Extensive Definition

Over-consumption is a concept akin to overpopulation, referring to situations where per capita consumption is so high that even in spite of a moderate population density, sustainability is not achieved. The concept was coined to augment the discussion of overpopulation, which reflects issues of carrying capacity without taking into account per capita consumption, by which developing nations are evaluated to consume more than their land can support. A key argument, often made by Green parties and the ecology movement, is that consumption per person, or ecological footprint, is typically lower in poor than in rich nations.


A fundamental effect of over-consumption is a reduction in the planet's carrying capacity. Excessive unsustainable consumption leads to overshoot and subsequent resource depletion, environmental degradation and reduced ecological health.
The scale of modern life's over-consumption has enabled an overclass to exist, displaying affluenza and obesity.
In the long term these effects can lead to increased conflict over dwindling resources and in the worst case a Malthusian catastrophe.

Economic Growth

However, the Worldwatch Institute said the booming economies of China and India are planetary forces that are shaping the global biosphere. The State of the World 2006 report said the two countries' high economic growth hid a reality of severe pollution. The report states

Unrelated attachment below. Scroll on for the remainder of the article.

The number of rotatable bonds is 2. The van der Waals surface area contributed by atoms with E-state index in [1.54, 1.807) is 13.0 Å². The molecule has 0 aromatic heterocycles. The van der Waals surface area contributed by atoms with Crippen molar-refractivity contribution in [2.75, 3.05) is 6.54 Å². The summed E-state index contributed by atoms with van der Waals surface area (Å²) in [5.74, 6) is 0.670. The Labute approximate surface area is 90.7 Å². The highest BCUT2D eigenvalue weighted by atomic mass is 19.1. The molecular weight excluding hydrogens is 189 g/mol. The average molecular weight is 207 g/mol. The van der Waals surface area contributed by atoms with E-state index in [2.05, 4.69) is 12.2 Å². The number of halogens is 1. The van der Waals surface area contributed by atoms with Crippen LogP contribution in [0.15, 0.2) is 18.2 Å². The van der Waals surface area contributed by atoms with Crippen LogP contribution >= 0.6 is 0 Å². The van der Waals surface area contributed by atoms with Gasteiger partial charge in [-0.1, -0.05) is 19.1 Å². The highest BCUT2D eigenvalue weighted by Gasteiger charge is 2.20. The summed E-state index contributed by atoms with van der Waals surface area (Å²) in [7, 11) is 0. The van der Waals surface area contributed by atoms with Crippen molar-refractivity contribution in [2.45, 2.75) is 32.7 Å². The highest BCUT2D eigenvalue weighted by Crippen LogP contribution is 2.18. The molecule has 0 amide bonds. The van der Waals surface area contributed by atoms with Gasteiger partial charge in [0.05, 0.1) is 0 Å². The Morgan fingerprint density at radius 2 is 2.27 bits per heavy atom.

The world's ecological capacity is simply insufficient to satisfy the ambitions of China, India, Japan, Europe and the United States as well as the aspirations of the rest of the world in a sustainable way,

Population Growth

Americans constitute less than 5% of the world's population, but produce 25% of the world’s CO2, consume 25% of world’s resources, including 26% of the world's energy, although having only 3% of the world’s known oil reserves, and generate roughly 30% of world’s waste. An Americans' impact on the environment is at least 250 times greater than a Sub-Saharan African's.
U.S. Census Bureau figures show the U.S. population grew by 2.8 million between July 1, 2004, and July 1, 2005. If current birth rate and immigration rates were to remain unchanged for another 60 to 70 years, US population would double to some 600 million people.
If China and India were to consume as much per capita as United States or Japan, in 2030 the two countries of China and India would require a full planet Earth to meet their needs.


Movements and ideologies have formed in recent decades to reduce over-consumption. These include anti-consumerism, ecological economics, freeganism and green economics. However laudable, these efforts mathematically cannot mitigate the consumption impacts projected from population projections through the year 2050.
overconsumption in French: Surconsommation
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